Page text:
Am I beating a dead horse? To some, no doubt, but given the importance of the point, and the refusal of so many to acknowledge it or think it applies to them, combined with the ever-increasing pervasiveness of technological means, it’s going to bite us all in the butt soon enough.
There’s a new contender in the online utterance search to determine what each of us has to say, this time bringing “pre-crime” to the Human Resources Department.
While background checks, which mainly look for a criminal record, and even credit checks have become more common, Social Intelligence is the first company that I’m aware of that systematically trolls social networks for evidence of bad character.
Using automation software that slogs through Facebook, Twitter, Flickr, YouTube, LinkedIn, blogs, and “thousands of other sources,” the company develops a report on the “real you” — not the carefully crafted you in your resume. The service is called Social Intelligence Hiring. The company promises a 48-hour turn-around.
This is the part that so many just can’t seem to grasp. You want to believe that you’re only responsible for your “official” statements online, while twitting and blogging whatever idiocy you think is fun, cool or, in the case of some indiscriminate folks, trying to manipulate others to think you’re the ginchiest guy on the internet.
Feigning friendliness to obtain the validation one’s been denied in real life can lead people to do incredibly foolish things, and both the blogosphere and twitter are about nothing if not collecting friends to the weak and pathetic soul. It’s understandable that people seek faux friendship and affirmation, but at what price?
The reports feature a visual snapshot of what kind of person you are, evaluating you in categories like “Poor Judgment,” “Gangs,” “Drugs and Drug Lingo” and “Demonstrating Potentially Violent Behavior.” The company mines for rich nuggets of raw sewage in the form of racy photos, unguarded commentary about drugs and alcohol and much more.
“Rich nuggets of raw sewage” may be the best description I’ve read of the phenomenon. So much more is learned from the unguarded throw-away comments than the ones carefully crafted to promote the image we want others to see. How hard is this to understand?
The trend is clear, that bots and algorithms are the wave of the future, finding and using the information tossed about mindlessly online to create an image of us for anyone who cares to look. As Frank Pasquale notes at Concurring Opinions, there’s no due process component to all this. People will be using our information, assessing us, without our knowledge. So many of you respond, “Hah! Who cares. Screw ’em.” Screw who? Your adversary, your client, your potential client, your juror?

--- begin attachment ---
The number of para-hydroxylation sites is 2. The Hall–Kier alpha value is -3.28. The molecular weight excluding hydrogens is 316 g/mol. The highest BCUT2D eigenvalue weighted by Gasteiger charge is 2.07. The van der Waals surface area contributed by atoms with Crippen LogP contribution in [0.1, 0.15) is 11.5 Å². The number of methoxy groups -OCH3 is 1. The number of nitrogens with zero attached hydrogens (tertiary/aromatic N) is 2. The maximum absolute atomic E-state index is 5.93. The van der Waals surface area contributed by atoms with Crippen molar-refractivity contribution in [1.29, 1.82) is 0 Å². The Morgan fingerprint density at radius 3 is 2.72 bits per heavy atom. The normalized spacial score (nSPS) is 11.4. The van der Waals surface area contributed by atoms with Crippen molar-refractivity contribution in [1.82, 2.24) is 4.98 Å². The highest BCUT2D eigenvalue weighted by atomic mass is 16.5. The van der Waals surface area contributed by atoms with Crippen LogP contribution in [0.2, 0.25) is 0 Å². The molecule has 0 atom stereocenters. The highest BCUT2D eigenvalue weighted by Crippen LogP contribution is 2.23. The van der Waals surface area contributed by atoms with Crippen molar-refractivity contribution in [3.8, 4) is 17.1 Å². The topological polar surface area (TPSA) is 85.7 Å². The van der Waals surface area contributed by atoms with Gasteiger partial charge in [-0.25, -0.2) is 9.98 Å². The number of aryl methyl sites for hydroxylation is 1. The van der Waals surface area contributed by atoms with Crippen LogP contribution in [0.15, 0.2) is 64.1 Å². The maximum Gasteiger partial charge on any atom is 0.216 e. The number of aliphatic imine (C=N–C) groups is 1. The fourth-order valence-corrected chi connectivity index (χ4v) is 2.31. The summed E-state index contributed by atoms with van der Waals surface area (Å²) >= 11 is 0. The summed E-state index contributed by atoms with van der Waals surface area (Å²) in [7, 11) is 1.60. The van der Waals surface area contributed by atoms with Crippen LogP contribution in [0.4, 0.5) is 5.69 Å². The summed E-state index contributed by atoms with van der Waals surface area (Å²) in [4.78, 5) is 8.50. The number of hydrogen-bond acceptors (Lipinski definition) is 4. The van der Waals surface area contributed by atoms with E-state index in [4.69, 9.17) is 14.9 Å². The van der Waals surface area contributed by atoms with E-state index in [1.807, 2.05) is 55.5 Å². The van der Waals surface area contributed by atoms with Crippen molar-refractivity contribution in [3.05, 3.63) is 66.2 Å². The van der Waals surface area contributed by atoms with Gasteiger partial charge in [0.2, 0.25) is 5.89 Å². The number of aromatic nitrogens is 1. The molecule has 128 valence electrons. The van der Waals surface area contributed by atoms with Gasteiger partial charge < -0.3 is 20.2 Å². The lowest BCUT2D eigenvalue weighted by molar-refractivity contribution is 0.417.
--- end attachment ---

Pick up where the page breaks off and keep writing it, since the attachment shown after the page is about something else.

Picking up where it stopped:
To so many who use these techno-tools as a substitute for love, you keep contending that it’s just not serious. Saying so doesn’t make it so. It’s never serious, until it is. It’s never a problem, until it is. And when it is, you are likely to be unaware of it, since the folks checking up on you won’t be alerting you to their doings, or chatting you up about what they’ve found. You’ll never know who you’ve hurt, even if it’s yourself, or the damage done. In the best of worlds, the only person you’ve harmed is yourself, because if you’re selfish enough to mindlessly (or manipulatively) spew rich nuggets of raw sewage, then you’ve caused your own problems.
But to damage others, especially your clients, in the process is inexcusable. There is never a need to post a funny, cool or impressive twit that trumps the interest of your clients. This online ego boost is trivial compared with the time in prison another may serve for your playing internet bigshot and gaining a couple of admirers.
Key to understanding this is that you don’t know, YOU DON’T KNOW, what you write that may give up a piece of the puzzle that someone else needs or can use to burn someone. None of us are capable of the self-assessment necessary to appreciate what bit of information another person needs to form an opinion or determine action. We cannot see the line not to be crossed that others see, no matter how smart we think we are or how hard we argue to the contrary.
My pal Turk posted a review of the arguments about inappropriate twitting that included a line by Norm Pattis that I had forgotten about, following his decision to become the poster boy for inappropriate client revelations.
Or, to put it another way, beware the asshat masquerading as ethicist.
This line wasn’t written about me, but it could have been. Ignore his reduction of opposing views to an ad hominem, and consider instead that a lawyer of some experience in the courtroom, and little online, insists on his right to expose himself and his clients for the selfishness of online popularity. Rather than help his collection of baby lawyers to understand their responsibility to their clients, this elevates narcissism over duty and sound judgment. Even experience falters in the face of online validation, the opium of the twitterers and blawgers in search of a coterie of adoring fans.
The movie MInority Report predicted it, and I’ve already raised it here, here and here, and a few other places as well but it’s not worth the time to find them. The point is that our online utterances are easily discoverable, and the interest in doing so is sufficient that an industry has been created for this specific purpose. Even though I’ve heard many poo-poo the notion that anyone cares what they have to say, what they twit, what they blog, you don’t know who is looking, who is reading, who is collecting your unguarded writings.
Stop spewing rich nuggets of raw sewage. Your clients won’t think better of you because you weren’t disciplined for it as they sit in the prison cells wondering what went wrong.
It’s my plan to keep beating this horse until the point is made. Sorry if this bores you.